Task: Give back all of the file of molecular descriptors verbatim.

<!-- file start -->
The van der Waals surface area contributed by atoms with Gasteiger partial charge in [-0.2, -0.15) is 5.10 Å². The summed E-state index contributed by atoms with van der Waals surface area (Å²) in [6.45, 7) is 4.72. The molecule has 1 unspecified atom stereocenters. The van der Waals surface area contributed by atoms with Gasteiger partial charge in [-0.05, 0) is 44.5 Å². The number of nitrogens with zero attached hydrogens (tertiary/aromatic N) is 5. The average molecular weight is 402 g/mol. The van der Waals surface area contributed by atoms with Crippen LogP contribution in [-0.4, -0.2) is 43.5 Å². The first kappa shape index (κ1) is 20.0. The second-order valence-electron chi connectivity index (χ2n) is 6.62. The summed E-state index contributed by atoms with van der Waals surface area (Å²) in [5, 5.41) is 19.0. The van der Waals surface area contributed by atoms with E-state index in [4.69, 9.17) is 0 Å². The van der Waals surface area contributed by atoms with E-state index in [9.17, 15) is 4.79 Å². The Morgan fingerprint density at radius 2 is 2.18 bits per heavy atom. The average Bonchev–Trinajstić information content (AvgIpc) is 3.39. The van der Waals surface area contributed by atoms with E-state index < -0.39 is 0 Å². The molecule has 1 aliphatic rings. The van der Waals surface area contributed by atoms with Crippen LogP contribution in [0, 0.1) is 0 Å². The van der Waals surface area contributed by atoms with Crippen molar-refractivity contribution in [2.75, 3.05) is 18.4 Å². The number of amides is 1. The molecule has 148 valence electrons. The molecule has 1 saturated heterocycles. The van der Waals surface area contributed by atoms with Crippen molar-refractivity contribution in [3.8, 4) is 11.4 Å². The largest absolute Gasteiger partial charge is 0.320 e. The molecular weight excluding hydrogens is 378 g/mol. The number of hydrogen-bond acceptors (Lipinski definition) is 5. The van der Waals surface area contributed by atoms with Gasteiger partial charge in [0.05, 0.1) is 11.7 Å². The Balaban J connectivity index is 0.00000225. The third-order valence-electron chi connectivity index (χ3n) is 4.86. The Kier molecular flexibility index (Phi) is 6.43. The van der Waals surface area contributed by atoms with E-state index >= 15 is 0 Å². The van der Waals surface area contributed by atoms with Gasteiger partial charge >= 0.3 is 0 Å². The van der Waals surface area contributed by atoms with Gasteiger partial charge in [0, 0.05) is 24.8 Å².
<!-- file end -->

The van der Waals surface area contributed by atoms with Gasteiger partial charge in [-0.2, -0.15) is 5.10 Å². The summed E-state index contributed by atoms with van der Waals surface area (Å²) in [6.45, 7) is 4.72. The molecule has 1 unspecified atom stereocenters. The van der Waals surface area contributed by atoms with Gasteiger partial charge in [-0.05, 0) is 44.5 Å². The number of nitrogens with zero attached hydrogens (tertiary/aromatic N) is 5. The average molecular weight is 402 g/mol. The van der Waals surface area contributed by atoms with Crippen LogP contribution in [-0.4, -0.2) is 43.5 Å². The first kappa shape index (κ1) is 20.0. The second-order valence-electron chi connectivity index (χ2n) is 6.62. The summed E-state index contributed by atoms with van der Waals surface area (Å²) in [5, 5.41) is 19.0. The van der Waals surface area contributed by atoms with E-state index in [4.69, 9.17) is 0 Å². The van der Waals surface area contributed by atoms with E-state index in [9.17, 15) is 4.79 Å². The Morgan fingerprint density at radius 2 is 2.18 bits per heavy atom. The average Bonchev–Trinajstić information content (AvgIpc) is 3.39. The van der Waals surface area contributed by atoms with E-state index < -0.39 is 0 Å². The molecule has 1 aliphatic rings. The van der Waals surface area contributed by atoms with Crippen LogP contribution in [0, 0.1) is 0 Å². The van der Waals surface area contributed by atoms with Crippen molar-refractivity contribution in [2.75, 3.05) is 18.4 Å². The number of amides is 1. The molecule has 148 valence electrons. The molecule has 1 saturated heterocycles. The van der Waals surface area contributed by atoms with Crippen molar-refractivity contribution in [3.8, 4) is 11.4 Å². The largest absolute Gasteiger partial charge is 0.320 e. The molecular weight excluding hydrogens is 378 g/mol. The number of hydrogen-bond acceptors (Lipinski definition) is 5. The van der Waals surface area contributed by atoms with Gasteiger partial charge in [0.05, 0.1) is 11.7 Å². The Balaban J connectivity index is 0.00000225. The third-order valence-electron chi connectivity index (χ3n) is 4.86. The Kier molecular flexibility index (Phi) is 6.43. The van der Waals surface area contributed by atoms with E-state index >= 15 is 0 Å². The van der Waals surface area contributed by atoms with Gasteiger partial charge >= 0.3 is 0 Å². The van der Waals surface area contributed by atoms with Gasteiger partial charge in [0, 0.05) is 24.8 Å².